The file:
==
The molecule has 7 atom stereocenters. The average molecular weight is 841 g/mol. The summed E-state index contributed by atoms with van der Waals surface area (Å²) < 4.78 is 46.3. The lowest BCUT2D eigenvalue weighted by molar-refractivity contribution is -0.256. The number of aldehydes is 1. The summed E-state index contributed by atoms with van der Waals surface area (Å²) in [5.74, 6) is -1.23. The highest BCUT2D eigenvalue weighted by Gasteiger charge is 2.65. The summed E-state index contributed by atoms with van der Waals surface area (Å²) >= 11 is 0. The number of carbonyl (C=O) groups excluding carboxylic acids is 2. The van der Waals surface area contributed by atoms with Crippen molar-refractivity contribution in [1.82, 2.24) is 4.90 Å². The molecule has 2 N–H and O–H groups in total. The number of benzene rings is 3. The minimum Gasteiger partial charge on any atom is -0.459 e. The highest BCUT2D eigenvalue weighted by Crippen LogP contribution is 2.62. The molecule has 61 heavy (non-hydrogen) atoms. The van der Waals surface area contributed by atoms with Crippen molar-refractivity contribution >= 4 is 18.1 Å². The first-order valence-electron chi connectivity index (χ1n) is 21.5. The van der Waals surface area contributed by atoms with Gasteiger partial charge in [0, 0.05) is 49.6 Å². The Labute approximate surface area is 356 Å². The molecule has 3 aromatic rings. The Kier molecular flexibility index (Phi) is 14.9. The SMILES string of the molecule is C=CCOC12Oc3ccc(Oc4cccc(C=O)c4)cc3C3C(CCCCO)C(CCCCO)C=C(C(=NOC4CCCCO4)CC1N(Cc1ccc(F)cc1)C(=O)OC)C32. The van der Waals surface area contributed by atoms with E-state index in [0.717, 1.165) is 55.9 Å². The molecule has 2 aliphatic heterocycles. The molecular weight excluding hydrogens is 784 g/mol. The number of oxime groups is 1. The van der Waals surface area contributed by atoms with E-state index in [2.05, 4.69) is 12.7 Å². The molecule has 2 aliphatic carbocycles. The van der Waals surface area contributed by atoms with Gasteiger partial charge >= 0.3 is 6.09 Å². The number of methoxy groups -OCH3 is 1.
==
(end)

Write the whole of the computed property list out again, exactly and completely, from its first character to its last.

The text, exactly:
The molecule has 7 atom stereocenters. The average molecular weight is 841 g/mol. The summed E-state index contributed by atoms with van der Waals surface area (Å²) < 4.78 is 46.3. The lowest BCUT2D eigenvalue weighted by molar-refractivity contribution is -0.256. The number of aldehydes is 1. The summed E-state index contributed by atoms with van der Waals surface area (Å²) in [5.74, 6) is -1.23. The highest BCUT2D eigenvalue weighted by Gasteiger charge is 2.65. The summed E-state index contributed by atoms with van der Waals surface area (Å²) >= 11 is 0. The number of carbonyl (C=O) groups excluding carboxylic acids is 2. The van der Waals surface area contributed by atoms with Crippen molar-refractivity contribution in [1.82, 2.24) is 4.90 Å². The molecule has 2 N–H and O–H groups in total. The number of benzene rings is 3. The minimum Gasteiger partial charge on any atom is -0.459 e. The highest BCUT2D eigenvalue weighted by Crippen LogP contribution is 2.62. The molecule has 61 heavy (non-hydrogen) atoms. The van der Waals surface area contributed by atoms with Crippen molar-refractivity contribution >= 4 is 18.1 Å². The first-order valence-electron chi connectivity index (χ1n) is 21.5. The van der Waals surface area contributed by atoms with Gasteiger partial charge in [0, 0.05) is 49.6 Å². The Labute approximate surface area is 356 Å². The molecule has 3 aromatic rings. The Kier molecular flexibility index (Phi) is 14.9. The SMILES string of the molecule is C=CCOC12Oc3ccc(Oc4cccc(C=O)c4)cc3C3C(CCCCO)C(CCCCO)C=C(C(=NOC4CCCCO4)CC1N(Cc1ccc(F)cc1)C(=O)OC)C32. The van der Waals surface area contributed by atoms with E-state index in [0.717, 1.165) is 55.9 Å². The molecule has 2 aliphatic heterocycles. The molecular weight excluding hydrogens is 784 g/mol. The number of oxime groups is 1. The van der Waals surface area contributed by atoms with E-state index in [2.05, 4.69) is 12.7 Å². The molecule has 2 aliphatic carbocycles. The van der Waals surface area contributed by atoms with Gasteiger partial charge >= 0.3 is 6.09 Å². The number of methoxy groups -OCH3 is 1.